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Back to Business: Health and Safety

Information on this page has been taken from the DDC Back to Business Guide v2 (Updated 17 June 2020)


Your business should have a health and safety systems in place commensurate to the size and nature of your operations. If you employ five or more people, you should have a documented health and safety policy and your risk assessments must be recorded. 

The Health and Safety Executive (HSE) has published a basic guide on what you need to have in place:  

Prior to reopening after a break, you should review your health and safety systems and update it to reflect any changes in working practices or staffing levels.

This page just looks at the elements of your health and safety that may be affected by a closure or the coronavirus pandemic. 


Legionella bacteria can cause respiratory illnesses, including 'Legionnaires’ disease', a fatal form of pneumonia. With some businesses closed or with reduced work activity as a result of the Covid-19 pandemic, there is an increased risk of legionella growing within water systems.

If you are a business owner, a landlord or property manager, or otherwise manage a water system, you need to be aware of the risks of legionella growing within stagnant water systems.

All water systems need to be monitored, but the main risks are systems or equipment which may involve a risk of aerosol, i.e. where there are showers, hose pipes, sprinklers, washers, irrigation systems, spas, cooling towers, evaporative condensers etc.

As a general principle, outlets on hot and cold water systems should be used at least once a week to maintain a degree of water flow that will minimise the chances of stagnation and potential growth of legionella.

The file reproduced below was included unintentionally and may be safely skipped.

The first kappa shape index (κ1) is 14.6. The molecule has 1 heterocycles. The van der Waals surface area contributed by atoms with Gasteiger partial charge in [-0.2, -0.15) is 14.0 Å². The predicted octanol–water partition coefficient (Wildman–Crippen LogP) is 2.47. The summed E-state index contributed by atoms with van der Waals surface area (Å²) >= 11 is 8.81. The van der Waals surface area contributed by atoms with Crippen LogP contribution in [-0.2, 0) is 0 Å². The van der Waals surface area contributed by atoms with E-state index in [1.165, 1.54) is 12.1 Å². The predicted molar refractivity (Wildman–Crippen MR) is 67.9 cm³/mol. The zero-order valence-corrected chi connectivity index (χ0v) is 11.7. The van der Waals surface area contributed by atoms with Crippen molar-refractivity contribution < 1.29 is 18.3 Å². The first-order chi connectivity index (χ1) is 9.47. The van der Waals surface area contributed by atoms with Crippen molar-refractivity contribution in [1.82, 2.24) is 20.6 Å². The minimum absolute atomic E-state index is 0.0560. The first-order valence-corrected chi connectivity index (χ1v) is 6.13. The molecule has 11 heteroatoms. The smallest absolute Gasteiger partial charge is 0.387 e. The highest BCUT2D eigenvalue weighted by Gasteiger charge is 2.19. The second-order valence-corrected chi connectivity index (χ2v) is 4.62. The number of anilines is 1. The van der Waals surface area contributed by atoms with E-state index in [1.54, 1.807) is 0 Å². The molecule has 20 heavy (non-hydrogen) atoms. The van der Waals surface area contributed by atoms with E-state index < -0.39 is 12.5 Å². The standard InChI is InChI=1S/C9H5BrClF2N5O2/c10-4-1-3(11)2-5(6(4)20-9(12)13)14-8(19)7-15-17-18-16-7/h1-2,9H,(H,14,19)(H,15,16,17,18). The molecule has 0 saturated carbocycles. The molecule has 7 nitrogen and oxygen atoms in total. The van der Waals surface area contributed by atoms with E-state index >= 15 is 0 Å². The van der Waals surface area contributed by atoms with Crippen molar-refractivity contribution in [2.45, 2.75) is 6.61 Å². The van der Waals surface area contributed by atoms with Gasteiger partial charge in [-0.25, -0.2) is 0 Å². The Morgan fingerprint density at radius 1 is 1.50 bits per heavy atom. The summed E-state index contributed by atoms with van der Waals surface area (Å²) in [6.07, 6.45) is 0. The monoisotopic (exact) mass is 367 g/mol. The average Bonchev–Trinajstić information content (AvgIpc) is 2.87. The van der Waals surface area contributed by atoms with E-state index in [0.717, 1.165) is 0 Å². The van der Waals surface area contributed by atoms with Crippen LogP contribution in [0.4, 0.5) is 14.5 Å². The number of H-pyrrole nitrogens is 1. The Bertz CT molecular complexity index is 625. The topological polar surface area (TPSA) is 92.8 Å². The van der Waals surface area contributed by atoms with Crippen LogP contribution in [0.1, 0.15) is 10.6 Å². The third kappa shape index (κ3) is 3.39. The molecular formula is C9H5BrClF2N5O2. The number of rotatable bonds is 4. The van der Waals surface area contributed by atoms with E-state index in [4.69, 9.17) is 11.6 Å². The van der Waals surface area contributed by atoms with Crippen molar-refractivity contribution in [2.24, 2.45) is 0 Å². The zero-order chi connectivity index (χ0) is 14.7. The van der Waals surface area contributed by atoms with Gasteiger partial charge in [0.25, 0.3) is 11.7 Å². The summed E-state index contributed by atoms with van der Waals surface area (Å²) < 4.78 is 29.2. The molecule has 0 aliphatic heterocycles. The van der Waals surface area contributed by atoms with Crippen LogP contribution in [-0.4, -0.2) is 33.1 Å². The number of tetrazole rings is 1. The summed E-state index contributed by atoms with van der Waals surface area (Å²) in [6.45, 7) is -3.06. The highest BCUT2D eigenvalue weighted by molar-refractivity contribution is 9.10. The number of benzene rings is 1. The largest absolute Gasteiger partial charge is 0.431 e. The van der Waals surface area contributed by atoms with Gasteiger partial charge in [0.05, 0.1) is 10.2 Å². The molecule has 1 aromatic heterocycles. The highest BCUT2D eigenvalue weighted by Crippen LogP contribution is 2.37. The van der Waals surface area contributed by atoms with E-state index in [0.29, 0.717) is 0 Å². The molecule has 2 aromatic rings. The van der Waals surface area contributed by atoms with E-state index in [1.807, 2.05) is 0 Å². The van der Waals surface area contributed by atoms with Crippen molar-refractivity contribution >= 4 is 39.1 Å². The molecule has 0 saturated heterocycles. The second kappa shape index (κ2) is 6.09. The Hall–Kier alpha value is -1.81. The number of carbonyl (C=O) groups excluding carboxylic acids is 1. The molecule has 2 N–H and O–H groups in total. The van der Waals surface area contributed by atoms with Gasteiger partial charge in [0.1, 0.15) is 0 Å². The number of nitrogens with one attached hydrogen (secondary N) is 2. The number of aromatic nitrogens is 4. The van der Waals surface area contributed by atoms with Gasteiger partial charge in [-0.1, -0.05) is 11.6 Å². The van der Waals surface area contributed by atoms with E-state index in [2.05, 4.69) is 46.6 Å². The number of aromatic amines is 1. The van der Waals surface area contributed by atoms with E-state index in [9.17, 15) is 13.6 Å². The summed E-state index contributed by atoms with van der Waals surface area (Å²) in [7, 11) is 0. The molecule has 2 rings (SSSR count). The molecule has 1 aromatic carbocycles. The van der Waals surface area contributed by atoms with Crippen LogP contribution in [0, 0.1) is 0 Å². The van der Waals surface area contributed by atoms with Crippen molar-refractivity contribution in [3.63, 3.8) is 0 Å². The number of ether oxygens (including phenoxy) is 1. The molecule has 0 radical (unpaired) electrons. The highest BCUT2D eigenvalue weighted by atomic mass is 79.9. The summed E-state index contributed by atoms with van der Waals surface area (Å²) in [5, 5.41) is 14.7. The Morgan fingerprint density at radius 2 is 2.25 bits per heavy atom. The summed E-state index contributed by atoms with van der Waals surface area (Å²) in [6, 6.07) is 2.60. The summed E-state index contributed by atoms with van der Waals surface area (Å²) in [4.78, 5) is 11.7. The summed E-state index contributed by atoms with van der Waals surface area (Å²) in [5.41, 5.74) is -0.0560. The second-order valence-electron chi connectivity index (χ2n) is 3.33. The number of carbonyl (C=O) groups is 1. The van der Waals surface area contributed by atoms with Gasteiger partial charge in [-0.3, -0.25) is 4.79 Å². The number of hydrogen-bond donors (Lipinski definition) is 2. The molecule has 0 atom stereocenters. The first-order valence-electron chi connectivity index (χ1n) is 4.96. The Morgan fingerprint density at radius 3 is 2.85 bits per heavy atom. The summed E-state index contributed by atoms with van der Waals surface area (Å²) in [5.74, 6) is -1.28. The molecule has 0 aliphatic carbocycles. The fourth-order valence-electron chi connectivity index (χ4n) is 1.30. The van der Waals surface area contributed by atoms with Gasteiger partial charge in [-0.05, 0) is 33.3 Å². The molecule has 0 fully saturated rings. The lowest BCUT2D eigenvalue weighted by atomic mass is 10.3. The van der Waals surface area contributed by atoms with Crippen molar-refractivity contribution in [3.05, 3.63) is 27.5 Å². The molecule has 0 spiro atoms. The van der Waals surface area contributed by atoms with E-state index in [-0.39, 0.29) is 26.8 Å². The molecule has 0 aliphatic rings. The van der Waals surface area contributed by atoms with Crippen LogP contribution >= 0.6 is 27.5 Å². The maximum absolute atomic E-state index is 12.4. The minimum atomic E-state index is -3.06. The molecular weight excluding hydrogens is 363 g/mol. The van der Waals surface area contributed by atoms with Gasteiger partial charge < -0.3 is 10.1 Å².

To manage the risks whilst the water system is not being used or used infrequently, you should consider implementing a suitable flushing regime or other measures such as draining the system if it is to remain vacant for long periods before the system is used. 

Flushing of the water system should be done gently, at low water pressure, to minimise aerosols: 

  • If necessary, first pre-heat your hot water supply. 
  • For mixer taps, gently run cold water taps first, then hot. Turn cold tap on at arms’ length whilst facing away, then move away and let the tap run for 2 minutes. 
  • After turning off the cold tap, gently run the hot water tap for 2 minutes in the same way. 
  • After this, put a thermometer under the water flow to ensure the hot water temperature reached at least 60C. If not, adjust the hot water temperature on your boiler, wait for it to heat up and repeat this. 
  • For showerheads, hoses or pressure washer taps, cover the head to reduce the spray by tying a polythene bag over it that has a small hole cut at the bottom. Always turn the head away from you and turn on with low pressure, initially just cold water for 2 minutes, then hot for 2 minutes. Remove the polythene bag and check the water temperature reached at least 60C. If not, adjust the boiler and repeat as above. 

Before use (after a prolonged period of closure) the whole water system should be disinfected, following the guidance produced by the European Society for Clinical Microbiology and Infectious Diseases on managing Legionella in building water systems during the COVID-19 pandemic.

For swimming pools, sports centres or spas, see the Pool Water Treatment Advisory Group (PWTAG) Code of Practice and their advice on temporary pool closures:

Fire Safety

Your business will need to review your Fire Risk Assessment to ensure that it is current and reflects the way your business now operates. Consider any changes such as working practices, alterations made to the premises and staff numbers.